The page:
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 [24-05-2012] On the Brink of Depression with Young Guns for Luna Magazine

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PostSubject: [24-05-2012] On the Brink of Depression with Young Guns for Luna Magazine   Fri May 25, 2012 8:19 pm

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A few months ago, London indie rock band Young Guns filmed their video for Dearly Departed. It was their first trip to the U.S. and four of the five members got the day off to see Universal Studios and do regular tourist things. Lead-singer Gustav Wood, however, was working hard “running around in the desert for a couple of days”. While he may have felt a “little bit jealous” that he wasn’t joining in the fun with his bandmates, for him, making it to America to film the music video felt like enough of an achievement.

According to Wood, Young Guns collectively “grew up going to small, rock [and] kind of hardcore metal shows”. On stage, they now bring with them a show that suits their story and who they are, aiming to have “that hectic atmosphere… and that kind of energy and that kind of chaos,” that will keep the crowd engaged.

“We always try and do that, you know, and [we] do have to be careful… I don’t want to hurt anyone. I don’t want anyone to come to our show and leave with a negative memory… we all have been known to still have a little cheeky crowd surf now and again, though,” Wood admits.

Despite this sort of anticipation that was once expected at the shows Wood grew up attending, the frontman maintains that while the “notion of the 80s rockstar [and] that kind of world is dead,” the concept of the “rockstar” has evolved in a way that allows a “really different connection… between the band and it’s audience,” and that appears to be the most important aspect for the band: connecting with their fanbase.

“You know, in the 80s it was all about that aloofness and that mystery and being larger than life… it’s [now] about sharing something with your audience – sharing a mutual kind of passion – and I think that’s really kind of amazing in a different way.”

While social networks have obviously assisted in the evolution of the “rockstar”, Wood maintains that’s not necessarily a bad thing.

“Fundamentally,” he explains, “I just like the idea that we can play a show and even if we don’t see or meet this particular person we can go home and they can get in touch with us… You know, we can kind of speak to them in that way.”

The communication between the band and their fans is another thing that Wood maintains is a perk of the There’s No Place Like Home tour. As opposed to playing a festival, as they did last year when they came to Australia for Counter Revolution, the band will be supporting Sydney-locals Tonight Alive in “small club venues,” which is something all members are excited about.

“This is really exciting because we get to play the small club venues. It feels like we’re really beginning… to make a mark [with] the intimacy and, you know, we thrive on that. It’s nice to be able to go out after the show and talk to kids and communicate in a really one-to-one way.”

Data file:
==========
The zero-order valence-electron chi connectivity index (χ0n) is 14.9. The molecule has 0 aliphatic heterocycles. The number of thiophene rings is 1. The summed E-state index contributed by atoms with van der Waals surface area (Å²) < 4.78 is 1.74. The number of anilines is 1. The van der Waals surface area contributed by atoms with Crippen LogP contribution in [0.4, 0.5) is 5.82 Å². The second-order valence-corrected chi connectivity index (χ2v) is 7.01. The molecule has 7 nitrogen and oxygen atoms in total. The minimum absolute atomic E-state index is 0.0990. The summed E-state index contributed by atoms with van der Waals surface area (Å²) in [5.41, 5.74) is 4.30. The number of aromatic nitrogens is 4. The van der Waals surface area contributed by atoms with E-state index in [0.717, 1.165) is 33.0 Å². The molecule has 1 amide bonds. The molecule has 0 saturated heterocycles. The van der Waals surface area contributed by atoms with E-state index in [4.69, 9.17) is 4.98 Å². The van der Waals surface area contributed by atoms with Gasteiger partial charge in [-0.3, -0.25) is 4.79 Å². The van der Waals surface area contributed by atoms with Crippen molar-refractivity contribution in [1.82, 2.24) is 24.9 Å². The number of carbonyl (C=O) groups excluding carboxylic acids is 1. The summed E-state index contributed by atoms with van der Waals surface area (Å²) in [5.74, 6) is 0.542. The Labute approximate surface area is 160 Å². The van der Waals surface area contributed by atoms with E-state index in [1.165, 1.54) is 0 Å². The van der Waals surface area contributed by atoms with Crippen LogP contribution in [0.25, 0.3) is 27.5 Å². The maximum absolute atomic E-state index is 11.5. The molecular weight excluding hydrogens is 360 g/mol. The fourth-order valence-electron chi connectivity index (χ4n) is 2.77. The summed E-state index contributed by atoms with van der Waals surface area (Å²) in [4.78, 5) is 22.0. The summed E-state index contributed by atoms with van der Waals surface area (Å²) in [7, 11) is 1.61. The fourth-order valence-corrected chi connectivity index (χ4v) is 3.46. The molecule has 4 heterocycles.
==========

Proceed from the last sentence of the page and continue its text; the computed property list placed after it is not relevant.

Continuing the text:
It’s clear that this communication is highly appreciated by fans also, who can call the Young Guns hotline for an extra chance to talk to the band.

“When we embraced it, it really became a fun thing to do,” Wood explains, “we call people back and… we interact with them. With everything we do it’s really just about trying to foster a real connection with your fanbase… It can get a bit hectic… [and] it’s always a bit mad, but it’s good fun…”

Recently, a fan in Sydney showed the band her Young Guns tattoo. It’s not the first time a fan has been inked with a reference to the band and they see it as “an incredible thing, really”.

“A lot of them are lyric tattoos, and these are all lyrics where I sat in my room kind of angsting… and I’m very critical of my lyrics… so, they’re really important to me… and that’s on [them] for the rest of [their] lives and [they’re] just passionate enough about our band and our music to want to do that, so it’s a huge, huge deal. We always get a massive trip out of seeing them. It’s rad.”

Indelible ink aside, Young Guns still feel as if they are on ground level here in Australia. Originally, the band intended to visit Australia for a headline tour, but limited ticket sales wouldn’t allow it. Young Guns were not deterred.

“Those shows would have been really great, and we really wanted to make them happen but, financially, we were looking at making a loss that would have been so bad we would have not been able to tour once we got back home… and then our drummer, Ben [Jolliffe] has carpal tunnel, so we were really looking at a bumpy patch for us and we weren’t sure if we’d be able to tour for a few months and it was a disaster. Luckily, we were saved by our tour manager, Mark, who can also play drums… and Tonight Alive also offered us a chance to come out and support them so we were staring at the brink of a lot of depression and they managed to save us from that.”

So, while 75% of Young Guns are driving across the parts of Australia that are usually only seen through the windows of planes, Wood is once again left out as he sits in an office on the phone to LUNA, but he maintains that the life of a “rockstar” is still very fulfilling on an emotional level.

“We get to do something that we’re passionate about and that’s our job, and we make it work… so I think that’s brilliant in an entirely different way to the way I imagined it as a kid.”

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